Now I'm debating whether to order a rebuild kit or have the regulator rebuilt. Just because of the cost factor. My main concern in doing a rebuild kit is I'm lost on how you make the spring adjustment to 525. Wouldn't you have to have some pressure in the unit? That part in the process has me confused.
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PostPosted: Thu Feb 23, 2017 6:30 am    Post subject: Re: 411-412 rear brake pressure regulator Reply with quote

I'm debating whether to order a rebuild kit or send the regulator in for a rebuild. Just because of the cost.

My only hang-up in doing the rebuild myself is how to set the psi(525) on the spring pressure?

I have the regulator off, and managed to install a "T" connection for the meantime.
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PostPosted: Thu Feb 23, 2017 9:03 am    Post subject: Re: 411-412 rear brake pressure regulator Reply with quote

Dont worry about the pressure setting. If it was correct before......it will be either spot on or very close to correct when you get it back together.

Why?.......a couple of items......
1. What do you suppose the chances are this has been tweaked with?... take a look at the locknut and adjuster screw on the long part of the body. Does it still have the anti-tamper adhesive or putty on the adjusting screw? It will be blob of white, blue or yellow adhesive putty on the locknut.

2. You are not changing the piston......just the seals.....so nothing inside changes dimensionally.

3. The spring length setting will stay the same. For quite a while......because I had no gauges.....I simply put new seals inside of these and reassembled and they functioned fine.

Take the large hex cap out....and pull the piston and seal assembly out. Shine a light inside.

This is the same rebuild criteria as a master cylinder. If its hideously crusty rust inside....there may be issues. Take a dowel wrapped with 600 grit minimum and work the inside. If it clears up all but a few fine pits.....you are good to go.

And......bear in mind....that PMB is going to to do largely the same thing....maybe with a hone brush. Whether you decide to rebuild it yourself or have PMB do it.....you need to do this assessment....and once the assessment is done.....the unit is largely ready to clean and reassemble.

The biggest trick is getting the seal cup on. You need to heat it until its soft. Working it on is a tedious job not to tear it up. Not difficult....tedious.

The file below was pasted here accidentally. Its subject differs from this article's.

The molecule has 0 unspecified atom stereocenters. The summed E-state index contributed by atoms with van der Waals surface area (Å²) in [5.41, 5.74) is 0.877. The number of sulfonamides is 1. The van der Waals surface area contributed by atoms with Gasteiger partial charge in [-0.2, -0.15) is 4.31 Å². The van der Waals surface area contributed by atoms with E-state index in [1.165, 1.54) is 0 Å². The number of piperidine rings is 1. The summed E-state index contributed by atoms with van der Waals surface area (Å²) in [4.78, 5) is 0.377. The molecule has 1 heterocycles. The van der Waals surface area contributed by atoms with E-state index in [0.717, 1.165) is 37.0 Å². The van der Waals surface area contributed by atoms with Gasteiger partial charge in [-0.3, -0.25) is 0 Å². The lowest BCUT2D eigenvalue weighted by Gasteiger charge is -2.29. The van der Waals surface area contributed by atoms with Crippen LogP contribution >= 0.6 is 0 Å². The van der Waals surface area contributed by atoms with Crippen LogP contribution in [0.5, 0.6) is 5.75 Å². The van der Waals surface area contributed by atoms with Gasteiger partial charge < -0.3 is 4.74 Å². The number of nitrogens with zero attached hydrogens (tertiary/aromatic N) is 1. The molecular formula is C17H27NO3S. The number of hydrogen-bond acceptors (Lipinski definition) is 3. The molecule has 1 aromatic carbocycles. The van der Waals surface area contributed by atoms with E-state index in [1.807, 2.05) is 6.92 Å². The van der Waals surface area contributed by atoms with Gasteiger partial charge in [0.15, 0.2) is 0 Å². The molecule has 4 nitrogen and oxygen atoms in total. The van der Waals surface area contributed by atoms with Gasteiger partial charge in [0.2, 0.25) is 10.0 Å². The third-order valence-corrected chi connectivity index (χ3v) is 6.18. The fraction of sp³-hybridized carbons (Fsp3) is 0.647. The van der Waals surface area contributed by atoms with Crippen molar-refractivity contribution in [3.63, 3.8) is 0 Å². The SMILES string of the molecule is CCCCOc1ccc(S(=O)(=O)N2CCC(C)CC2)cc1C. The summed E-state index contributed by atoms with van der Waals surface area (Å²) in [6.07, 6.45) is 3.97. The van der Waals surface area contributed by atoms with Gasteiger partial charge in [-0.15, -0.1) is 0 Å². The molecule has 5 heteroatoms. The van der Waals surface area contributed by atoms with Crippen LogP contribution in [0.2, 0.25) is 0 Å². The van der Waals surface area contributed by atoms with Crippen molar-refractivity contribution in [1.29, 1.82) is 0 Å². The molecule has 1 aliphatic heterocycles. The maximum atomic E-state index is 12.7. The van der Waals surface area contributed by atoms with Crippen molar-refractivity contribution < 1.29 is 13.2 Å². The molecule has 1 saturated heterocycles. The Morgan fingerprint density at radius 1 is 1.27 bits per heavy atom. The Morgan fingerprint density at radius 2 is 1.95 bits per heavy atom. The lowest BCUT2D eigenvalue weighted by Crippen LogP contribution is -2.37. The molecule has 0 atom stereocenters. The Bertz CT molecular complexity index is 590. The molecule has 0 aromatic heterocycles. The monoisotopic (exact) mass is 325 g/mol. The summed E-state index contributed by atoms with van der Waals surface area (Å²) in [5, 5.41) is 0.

Later if you want to check the operation.....you can get a 0-700 psi gauge from McMaster carr for about $10. You should buy two.

You simply plumb the gauge into the inlet side of the regulator with a Tee fitting......connected to the master cylinder. Then.....connect the left and right outlets to tubes leading into a catch bottle. Bleed the rear circuit this way to make sure the regulator is free of air.

Then plug one side of the outlet of the regulator....left or right. Plumb the second gauge into the other outlet.
Have someone start pumping the brakes hard.....standing on them at the end of the stroke.....while you watch the gauges. You should see the inlet pressure and outlet pressure rise equally......until it hits 525 psi.....then you should hear an almost inaudible "click".....and the gauges should both read 525 psi.......but as your assistant keeps up pressure and increases it.....ONLY the inlet gauge should continue to increase pressure. The output gauge should stop at 525 and hold.

When you let off the brakes.....you should hear that click again and both pressure gauges will drop.

If its incorrect.....you crack the locknut loose and put the allen key on and make about 1/4 turn adjustment at a time.

If you do not have assistance or do not want to do this.....its worth it just to have them rebuild and reset your unit.

Also....looking at what PMB does....they zinc plate the entire unit. This goes a long way toward bringing up tolerances inside the bore after cleaning. They also paint it.
For $169.....thats a pretty good deal. Ray
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PostPosted: Fri Feb 24, 2017 4:41 am    Post subject: Re: 411-412 rear brake pressure regulator Reply with quote

Yep----I've had the same thoughts. It's a pretty good deal for $169.00.